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Research project creates app to help visually impaired people

Posted on 28/05/2012

Robin Walker, Professor of Cognitive Neuroscience in the Department of Psychology, is currently leading a project to create and evaluate a new iPad app called the ‘MDReader’. The MDReader app enables text to be enlarged and scrolled and it is hoped will be useful for people with macular disease, the most common cause of visual impairment in the developed world.

The app works by allowing text, such as that of an eBook, to be displayed in large font on the iPad (and on a large screen digital TV) while scrolling across the screen. The speed of the text can be changed to suit the user using a simple trackpad. This could be of benefit to people who use eccentric viewing and steady eye techniques, where a person locates their best part of peripheral vision and moves text through it, keeping the eye steady while moving the text – a technique which is difficult to master. The MDReader is designed to reduce the natural tendency to make eye movements, which could make eccentric viewing and steady eye techniques easier to master.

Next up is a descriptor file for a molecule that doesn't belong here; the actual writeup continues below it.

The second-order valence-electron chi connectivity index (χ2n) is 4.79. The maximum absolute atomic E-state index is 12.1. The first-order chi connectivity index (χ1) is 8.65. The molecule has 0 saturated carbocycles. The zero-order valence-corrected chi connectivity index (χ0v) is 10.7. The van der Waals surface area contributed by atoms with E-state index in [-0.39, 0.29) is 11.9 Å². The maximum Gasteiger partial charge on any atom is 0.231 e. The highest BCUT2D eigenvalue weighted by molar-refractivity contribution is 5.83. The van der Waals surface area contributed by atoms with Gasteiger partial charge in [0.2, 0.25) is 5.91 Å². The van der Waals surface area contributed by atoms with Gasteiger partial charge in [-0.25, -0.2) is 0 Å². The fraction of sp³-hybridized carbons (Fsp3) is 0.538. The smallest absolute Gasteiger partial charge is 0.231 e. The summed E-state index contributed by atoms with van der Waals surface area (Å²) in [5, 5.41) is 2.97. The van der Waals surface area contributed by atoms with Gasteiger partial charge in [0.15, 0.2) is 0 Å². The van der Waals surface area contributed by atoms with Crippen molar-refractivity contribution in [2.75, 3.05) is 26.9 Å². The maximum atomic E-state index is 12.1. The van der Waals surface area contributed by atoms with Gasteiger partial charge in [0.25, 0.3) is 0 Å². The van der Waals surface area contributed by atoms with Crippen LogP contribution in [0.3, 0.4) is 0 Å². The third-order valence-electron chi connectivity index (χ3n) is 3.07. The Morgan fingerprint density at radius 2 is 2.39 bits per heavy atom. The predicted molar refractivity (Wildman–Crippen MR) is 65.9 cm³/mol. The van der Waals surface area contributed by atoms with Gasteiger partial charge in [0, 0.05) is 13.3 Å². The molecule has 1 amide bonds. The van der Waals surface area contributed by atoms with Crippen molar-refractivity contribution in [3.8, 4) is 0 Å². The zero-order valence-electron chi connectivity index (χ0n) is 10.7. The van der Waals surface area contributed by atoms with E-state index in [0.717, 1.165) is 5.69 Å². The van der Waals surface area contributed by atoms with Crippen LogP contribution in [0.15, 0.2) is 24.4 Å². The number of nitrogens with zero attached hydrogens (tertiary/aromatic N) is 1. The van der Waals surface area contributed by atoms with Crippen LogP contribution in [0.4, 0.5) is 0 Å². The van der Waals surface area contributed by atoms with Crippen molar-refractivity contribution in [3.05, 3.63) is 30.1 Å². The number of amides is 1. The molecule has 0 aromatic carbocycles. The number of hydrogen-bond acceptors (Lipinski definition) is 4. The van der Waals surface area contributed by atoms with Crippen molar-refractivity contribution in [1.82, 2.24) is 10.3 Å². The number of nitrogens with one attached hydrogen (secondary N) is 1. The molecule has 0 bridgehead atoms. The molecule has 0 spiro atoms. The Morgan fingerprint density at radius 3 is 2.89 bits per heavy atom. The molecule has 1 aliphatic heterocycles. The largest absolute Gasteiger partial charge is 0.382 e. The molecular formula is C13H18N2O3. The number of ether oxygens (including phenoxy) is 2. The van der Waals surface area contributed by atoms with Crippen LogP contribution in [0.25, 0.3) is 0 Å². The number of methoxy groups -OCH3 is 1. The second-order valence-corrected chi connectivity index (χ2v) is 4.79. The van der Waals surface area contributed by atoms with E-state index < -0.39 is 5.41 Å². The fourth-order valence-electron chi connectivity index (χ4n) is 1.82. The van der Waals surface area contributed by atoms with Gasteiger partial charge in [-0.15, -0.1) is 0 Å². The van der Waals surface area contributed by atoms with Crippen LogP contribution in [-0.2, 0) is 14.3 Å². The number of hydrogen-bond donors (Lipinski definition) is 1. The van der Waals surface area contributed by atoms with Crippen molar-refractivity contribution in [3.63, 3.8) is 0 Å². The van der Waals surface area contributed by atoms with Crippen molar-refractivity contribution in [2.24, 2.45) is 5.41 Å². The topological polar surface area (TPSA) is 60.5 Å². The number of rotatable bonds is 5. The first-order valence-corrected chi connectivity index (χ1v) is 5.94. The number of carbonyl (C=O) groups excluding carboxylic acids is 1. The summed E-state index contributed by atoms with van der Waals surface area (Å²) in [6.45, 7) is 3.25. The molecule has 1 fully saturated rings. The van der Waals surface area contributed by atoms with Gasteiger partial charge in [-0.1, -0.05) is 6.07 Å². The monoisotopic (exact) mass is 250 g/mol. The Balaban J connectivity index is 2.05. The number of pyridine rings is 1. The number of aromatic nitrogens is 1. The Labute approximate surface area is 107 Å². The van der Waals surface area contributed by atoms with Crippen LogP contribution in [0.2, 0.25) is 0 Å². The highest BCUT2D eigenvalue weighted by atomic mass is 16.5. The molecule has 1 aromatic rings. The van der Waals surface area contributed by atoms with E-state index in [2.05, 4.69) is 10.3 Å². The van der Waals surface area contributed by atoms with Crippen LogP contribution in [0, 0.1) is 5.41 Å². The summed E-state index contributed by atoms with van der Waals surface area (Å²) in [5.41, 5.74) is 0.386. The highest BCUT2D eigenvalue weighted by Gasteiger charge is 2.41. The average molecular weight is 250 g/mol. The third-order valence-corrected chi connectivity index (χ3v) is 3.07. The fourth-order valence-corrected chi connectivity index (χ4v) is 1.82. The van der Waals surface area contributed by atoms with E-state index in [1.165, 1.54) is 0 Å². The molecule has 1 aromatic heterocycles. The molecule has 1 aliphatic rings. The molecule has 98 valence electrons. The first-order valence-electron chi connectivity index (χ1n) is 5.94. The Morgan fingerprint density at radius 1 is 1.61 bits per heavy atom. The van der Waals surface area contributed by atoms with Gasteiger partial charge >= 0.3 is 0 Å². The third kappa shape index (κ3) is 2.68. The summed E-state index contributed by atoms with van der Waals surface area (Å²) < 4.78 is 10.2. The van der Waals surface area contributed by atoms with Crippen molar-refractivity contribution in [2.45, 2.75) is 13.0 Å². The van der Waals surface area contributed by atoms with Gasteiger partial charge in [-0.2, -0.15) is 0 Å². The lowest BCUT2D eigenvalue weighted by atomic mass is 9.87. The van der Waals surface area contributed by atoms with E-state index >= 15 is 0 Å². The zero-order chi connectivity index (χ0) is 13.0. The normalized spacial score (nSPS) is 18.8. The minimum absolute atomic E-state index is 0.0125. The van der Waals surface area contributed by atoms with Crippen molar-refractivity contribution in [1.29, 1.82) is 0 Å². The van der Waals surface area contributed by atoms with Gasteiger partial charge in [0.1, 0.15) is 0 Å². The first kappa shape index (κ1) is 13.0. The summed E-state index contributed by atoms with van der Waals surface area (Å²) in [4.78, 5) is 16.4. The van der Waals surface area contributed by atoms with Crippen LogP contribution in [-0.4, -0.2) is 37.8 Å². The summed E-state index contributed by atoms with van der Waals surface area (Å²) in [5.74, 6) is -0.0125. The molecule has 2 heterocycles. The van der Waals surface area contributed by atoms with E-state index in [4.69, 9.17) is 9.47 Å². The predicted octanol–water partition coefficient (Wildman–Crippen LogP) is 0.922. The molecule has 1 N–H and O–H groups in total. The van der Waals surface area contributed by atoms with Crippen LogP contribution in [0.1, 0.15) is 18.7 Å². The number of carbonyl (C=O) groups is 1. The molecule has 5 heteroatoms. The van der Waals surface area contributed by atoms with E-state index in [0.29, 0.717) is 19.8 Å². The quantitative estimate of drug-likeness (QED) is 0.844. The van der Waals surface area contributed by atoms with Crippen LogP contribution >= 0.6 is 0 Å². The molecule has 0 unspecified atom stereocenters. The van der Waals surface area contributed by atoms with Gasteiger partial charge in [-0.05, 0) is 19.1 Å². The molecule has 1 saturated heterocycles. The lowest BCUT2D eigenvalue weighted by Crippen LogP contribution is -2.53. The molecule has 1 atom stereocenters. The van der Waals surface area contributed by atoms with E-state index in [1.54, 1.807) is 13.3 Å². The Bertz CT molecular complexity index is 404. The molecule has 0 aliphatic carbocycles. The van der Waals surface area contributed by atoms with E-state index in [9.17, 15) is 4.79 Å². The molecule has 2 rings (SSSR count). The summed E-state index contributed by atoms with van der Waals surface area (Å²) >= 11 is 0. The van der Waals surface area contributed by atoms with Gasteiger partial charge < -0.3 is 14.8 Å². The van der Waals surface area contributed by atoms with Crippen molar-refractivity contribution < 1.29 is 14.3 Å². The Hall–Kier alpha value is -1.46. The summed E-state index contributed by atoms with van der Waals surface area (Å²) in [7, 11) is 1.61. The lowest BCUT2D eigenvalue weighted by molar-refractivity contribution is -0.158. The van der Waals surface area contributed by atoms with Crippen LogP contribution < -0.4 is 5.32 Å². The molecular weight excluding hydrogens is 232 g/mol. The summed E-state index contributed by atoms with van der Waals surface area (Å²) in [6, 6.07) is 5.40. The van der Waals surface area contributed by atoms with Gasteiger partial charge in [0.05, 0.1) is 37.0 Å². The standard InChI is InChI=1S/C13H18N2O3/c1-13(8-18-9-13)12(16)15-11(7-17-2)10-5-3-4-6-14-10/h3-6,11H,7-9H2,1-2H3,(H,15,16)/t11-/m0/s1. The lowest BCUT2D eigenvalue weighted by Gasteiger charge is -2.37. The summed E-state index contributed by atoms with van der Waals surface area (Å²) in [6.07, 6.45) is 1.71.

Volunteers from the Macular Disease Society, who have macular disease and some experience of eccentric viewing, are helping in the initial evaluation of the app. Their feedback will be used to make further enhancements before undertaking a more formal evaluation of reading performance using the app. It is hoped that the app will be made available to members of the MD Society in the future.

This research project is a truly collaborative venture at the College. It was funded by the Gateway fund, managed by Research & Enterprise and has the backing of one of our Honorary Fellows - Yazan Mufti. The app was developed by Huboldt Solutions an innovations company based on campus in the Enterprise Centre. The next stage of the project is to obtain measures of usability and reading performance and this will be carried out initially by two of our UG (Psychology) students, providing them with research internships.


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